Design : The Psychology of Colour in Retail
Retail Psychology in the Battle for Customers
Desso has been designing and manufacturing carpet for almost 80 years, with a significant presence in South Africa. The company has factories in Europe and its products can be found in commercial and public buildings worldwide. Andrew Sibley, Desso's sales director, argues that the business of retail design is more now about psychology.
The current slowdown in consumer spending has particularly affected the retail sector. However, this most competitive and dynamic of sectors is fighting back with some innovative design strategies at the cutting-edge of experimental psychology.
In just a few decades, the sector has changed out of all recognition and, driven by fierce competition, has been at the forefront of new marketing concepts such as brand management and customer loyalty. Now, in a period of economic uncertainty, retailers are adopting another weapon - the manipulation of our minds.
It's a developing science but one that retailers are increasingly relying on because what matters, particularly in a downturn, is footfall through the door and converting browsers into customers. Parting us from our money has never been more important.
Needless to say, it's a science that varies between men and women. For example, 65% of men who take a pair of jeans into a changing room to try them on will buy them, while only 25% of women will make that purchase. Likewise, a women shopping with a man will spend less time in a store than shopping by herself or with a child.
The trick, as retailers know, is to first entice a shopper inside their store and to then make them linger. The longer they linger, the more they are likely to buy. That's why supermarkets stock their most popular staple items like bread and milk at the back of their stores - forcing customers to walk further and pass other products on the way. It works: research suggests that over 50% of supermarket purchases are bought on impulse.
However, modern research-based and observational techniques have gone much further in trying to understand how we shop. For example, a New York retail consultancy recently discovered that we walk around shops in the same way as we drive a car. If we drive on the right, we tend to keep to the right when walking down sidewalks or supermarket aisles. The British and Australians, conversely, tend to turn left when entering a store. It's a branch of scientific observation that now has a name: environmental psychology, and its proponents claim that it will revolutionise the design of shops and public areas.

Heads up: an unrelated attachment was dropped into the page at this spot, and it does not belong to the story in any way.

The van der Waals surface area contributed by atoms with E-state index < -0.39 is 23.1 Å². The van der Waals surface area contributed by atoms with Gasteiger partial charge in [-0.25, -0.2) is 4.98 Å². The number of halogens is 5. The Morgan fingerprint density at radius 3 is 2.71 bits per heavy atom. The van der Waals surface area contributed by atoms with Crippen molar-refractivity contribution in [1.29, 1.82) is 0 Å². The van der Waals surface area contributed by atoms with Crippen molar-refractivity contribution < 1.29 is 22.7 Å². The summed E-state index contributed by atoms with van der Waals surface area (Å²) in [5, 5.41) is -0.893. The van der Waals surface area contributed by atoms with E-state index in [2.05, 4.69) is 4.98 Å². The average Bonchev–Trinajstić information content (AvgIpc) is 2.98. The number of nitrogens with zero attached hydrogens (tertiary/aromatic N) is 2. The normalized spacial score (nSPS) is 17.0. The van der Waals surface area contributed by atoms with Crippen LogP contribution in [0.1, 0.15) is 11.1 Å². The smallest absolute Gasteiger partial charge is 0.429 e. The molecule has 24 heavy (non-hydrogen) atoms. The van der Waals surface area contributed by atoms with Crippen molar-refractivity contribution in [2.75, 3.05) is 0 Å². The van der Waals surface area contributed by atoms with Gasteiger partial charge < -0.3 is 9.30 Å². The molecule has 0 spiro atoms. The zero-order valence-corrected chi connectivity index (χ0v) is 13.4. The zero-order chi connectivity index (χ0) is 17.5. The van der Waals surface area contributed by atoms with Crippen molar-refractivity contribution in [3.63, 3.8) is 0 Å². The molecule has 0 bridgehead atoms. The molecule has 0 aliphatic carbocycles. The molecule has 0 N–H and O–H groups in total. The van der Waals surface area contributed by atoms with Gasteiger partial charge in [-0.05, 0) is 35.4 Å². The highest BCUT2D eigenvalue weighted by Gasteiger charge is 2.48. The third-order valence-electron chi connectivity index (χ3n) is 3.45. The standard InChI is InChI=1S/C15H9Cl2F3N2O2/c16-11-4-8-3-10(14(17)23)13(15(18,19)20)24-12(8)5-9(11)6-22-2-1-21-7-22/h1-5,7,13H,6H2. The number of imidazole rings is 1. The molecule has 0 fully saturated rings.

Sounds unlikely? Well, putting the theory into practice, it means that in a well-designed airport travellers walking to their gates should find fast-food outlets on their left and gift shops on their right. The mind game being played is that, if a traveller is hungry, he or she is quite happy to cross a lane of pedestrian traffic to buy something to eat. However, they'll rarely do so to make an impulse gift purchase.
Some retailers who have bought into the new psychology have taken it to extremes. Samsung, for example, has experimented with what it calls coercive atmospherics in its flagship store in Manhattan - pumping in the smell of honeydew lemon and constantly and subtly changing the lighting scheme to create a tropical and relaxed atmosphere.
That level of sophisticated manipulation does raise ethical issues but, as an overall strategy, it's no more than retailers have been doing to us for many years - appealing indirectly to our subconscious minds. What's changed in recent years has been retailers' understanding of psychology and its role in the sales process.
It's a fast-developing, and still experimental, branch of psychology although the Samsung approach has been endorsed by a scientific study at Washington State University. It found that, in a clothing store, when "feminine scents" like vanilla were introduced, sales of women's clothing increased. The same was true for men's clothing when "male" scents such as rose maroc were used.
Leaving experimental science behind, the one major psychological influence that all retailers can - and do - make use of is colour. Colour can be everything to a successful store, if the palettes work well across the whole shop and complement other elements such as product displays and lighting. The point, according to retail designers, isn't about creating the most beautiful shop, but one that has coherence.
Colour is central to coherence because we react instinctively to it. Red means "stop" and green means "go." Our brains are hot-wired to respond to colour and, for modern retailers, the trick to using colour is to understand both its physiological and psychological influences.
We react fundamentally to colours because they help us make sense of our surroundings; indeed, some 80% of information reaches our brains via our eyes. It means that we are instinctively more comfortable when colours remind us of something familiar - for example, a soft shade of blue triggers associations with the sky and a psychological sense of calm. Prisons and hospitals now use colour to influence the behaviour of inmates and patients.